Washington State Smile Survey Shows Mixed Results in Oral Healthcare Efforts

Dentistry Today
From the 2015-2016 Smile Survey.


From the 2015-2016 Smile Survey.

Efforts to improve pediatric oral health are underway in the Evergreen State, but work still needs to be done, according to the Washington State Department of Health’s 2015-2016 Smile Survey. For example, 53% of today’s third graders have had a caries experience, compared to 60% in 2005. Also, only 13% of third graders had decay in their permanent teeth, while the total was 24% in 2005. However, large gaps remain based on income, race, ethnicity, and language spoken at home.  

More than 13,000 kindergarten and second and third grade children in 76 public elementary schools participated in the Smile Survey, as well as more than 1,400 preschool children ages 3 to 5 years from 47 Head Start and Early Childhood Education and Assistance Programs. Each child received a dental screening completed by licensed dental hygienists and one dentist following the standardized protocol set by the Association of State and Territorial Dental Directors, and specific indicators for dental decay and dental sealants were noted. 

Overall, the survey shows that Washington is meeting or exceeding all of the federal Healthy People 2020 Oral Health Objectives for children ages 6 to 9 years. Also, 88% of these children were getting needed dental treatment, with a 12% rate of untreated decay for kindergarteners and second and third graders. Additionally, 14% of kindergartners had dental sealants, compared to 5% in 2010, and the 54% tally of third graders with sealants exceeds the Healthy People 2020 target of 28% and the national average of 32%.

The Department of Health attributes these improvements to initiatives like the Access to Baby and Child Dentistry Program, which connects low-income families with dentists who know how to care for young children, preventing tooth decay early and educating parents about how to take care of their children’s teeth. School-based dental sealant programs, community water fluoridation, preventive oral healthcare in pediatricians’ offices, and oral health education in early learning programs also were cited as drivers of this improvement.

By the third grade, however, children from low-income households still had at least 60% higher rates of decay experience and needed treatment at a 60% higher rate than their more affluent peers. Children of color in second and third grades had significantly higher rates of decay experience and 40% to 180% higher rates of treatment need than white children. Plus, kindergartners and third graders whose primary language spoken in the home was not English had more than a 50% higher rate of treatment need than English-only speakers.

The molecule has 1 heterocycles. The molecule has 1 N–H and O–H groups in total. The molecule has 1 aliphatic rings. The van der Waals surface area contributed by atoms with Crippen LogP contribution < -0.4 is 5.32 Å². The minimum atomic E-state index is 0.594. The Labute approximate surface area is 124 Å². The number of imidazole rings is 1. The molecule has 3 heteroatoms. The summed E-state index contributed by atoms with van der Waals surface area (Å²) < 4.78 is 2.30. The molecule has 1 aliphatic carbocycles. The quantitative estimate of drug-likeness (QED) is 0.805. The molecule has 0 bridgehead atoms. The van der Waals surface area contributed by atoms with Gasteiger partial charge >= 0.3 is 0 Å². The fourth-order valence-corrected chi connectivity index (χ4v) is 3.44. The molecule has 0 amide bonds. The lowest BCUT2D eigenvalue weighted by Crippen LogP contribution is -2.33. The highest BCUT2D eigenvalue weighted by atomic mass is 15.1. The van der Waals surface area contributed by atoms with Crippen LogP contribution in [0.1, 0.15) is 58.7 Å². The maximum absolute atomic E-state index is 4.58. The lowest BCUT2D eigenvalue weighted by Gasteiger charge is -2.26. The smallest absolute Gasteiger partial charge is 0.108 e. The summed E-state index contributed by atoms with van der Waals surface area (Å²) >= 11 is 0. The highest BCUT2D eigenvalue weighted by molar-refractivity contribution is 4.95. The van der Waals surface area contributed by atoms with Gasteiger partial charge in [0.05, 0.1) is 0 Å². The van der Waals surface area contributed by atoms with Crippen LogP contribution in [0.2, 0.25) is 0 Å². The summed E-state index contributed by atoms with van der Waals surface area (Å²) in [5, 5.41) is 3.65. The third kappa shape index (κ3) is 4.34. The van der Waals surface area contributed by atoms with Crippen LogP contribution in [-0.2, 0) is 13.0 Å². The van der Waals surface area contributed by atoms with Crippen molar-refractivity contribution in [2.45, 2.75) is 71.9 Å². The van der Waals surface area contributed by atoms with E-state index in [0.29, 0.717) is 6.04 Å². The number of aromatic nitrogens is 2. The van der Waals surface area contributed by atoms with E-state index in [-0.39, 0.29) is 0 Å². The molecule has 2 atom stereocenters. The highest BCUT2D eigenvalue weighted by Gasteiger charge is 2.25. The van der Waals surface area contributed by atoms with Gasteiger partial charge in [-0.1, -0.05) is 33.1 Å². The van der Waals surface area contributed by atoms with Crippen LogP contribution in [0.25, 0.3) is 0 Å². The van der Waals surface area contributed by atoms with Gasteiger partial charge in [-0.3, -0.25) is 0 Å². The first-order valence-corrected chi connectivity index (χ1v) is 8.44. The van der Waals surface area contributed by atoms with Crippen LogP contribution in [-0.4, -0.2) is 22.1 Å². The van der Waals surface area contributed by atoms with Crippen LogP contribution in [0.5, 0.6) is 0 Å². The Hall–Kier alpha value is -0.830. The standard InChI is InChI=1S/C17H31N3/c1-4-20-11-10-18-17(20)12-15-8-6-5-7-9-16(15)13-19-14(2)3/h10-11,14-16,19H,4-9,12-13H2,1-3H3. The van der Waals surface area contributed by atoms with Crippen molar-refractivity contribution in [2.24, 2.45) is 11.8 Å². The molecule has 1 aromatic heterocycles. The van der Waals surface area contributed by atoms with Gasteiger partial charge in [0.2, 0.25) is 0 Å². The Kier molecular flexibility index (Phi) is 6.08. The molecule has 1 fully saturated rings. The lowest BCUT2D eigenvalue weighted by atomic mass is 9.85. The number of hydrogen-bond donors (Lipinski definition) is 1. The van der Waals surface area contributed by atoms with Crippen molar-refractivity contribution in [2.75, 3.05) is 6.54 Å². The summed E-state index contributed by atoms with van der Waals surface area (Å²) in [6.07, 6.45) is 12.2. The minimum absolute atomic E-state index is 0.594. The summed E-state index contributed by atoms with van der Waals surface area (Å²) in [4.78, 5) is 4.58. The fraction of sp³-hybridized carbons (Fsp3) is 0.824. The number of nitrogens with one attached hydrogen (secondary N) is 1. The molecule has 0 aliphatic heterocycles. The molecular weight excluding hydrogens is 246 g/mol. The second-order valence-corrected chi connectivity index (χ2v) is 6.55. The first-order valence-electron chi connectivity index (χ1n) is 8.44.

The preschoolers who were surveyed had a 17% rate of untreated tooth decay, which was lower than 2005’s rate of 26% but no different from 2010’s results. Also, their 13% rate of unmet treatment needs was lower than the 25% national average and Healthy People 2020 objective of 21%. Still, 45% had experienced tooth decay. And of those with decay, 21% had rampant decay, with 7 or more teeth affected. Washington is not meeting the Healthy People 2020 objective of 30% for caries experience in children ages 3 to 5. 

“The biggest challenge is that Washington has limited resources at the state and local levels to address oral health disparities for underserved populations,” said David Hudson of Community-Based Prevention at the Department of Health, who also noted that dentists have a role to play in improving the state’s oral health. “Dentists can provide care to underinsured and uninsured populations, including Medicaid patients, and encourage pregnant women to seek dental care before and during pregnancy.”

Related Articles

Washington State Passes Dental Therapy Bill for Tribal Lands 

Most Children on Medicaid Lack Dental Services

Pediatric Dental Care Requires New Policies to Improve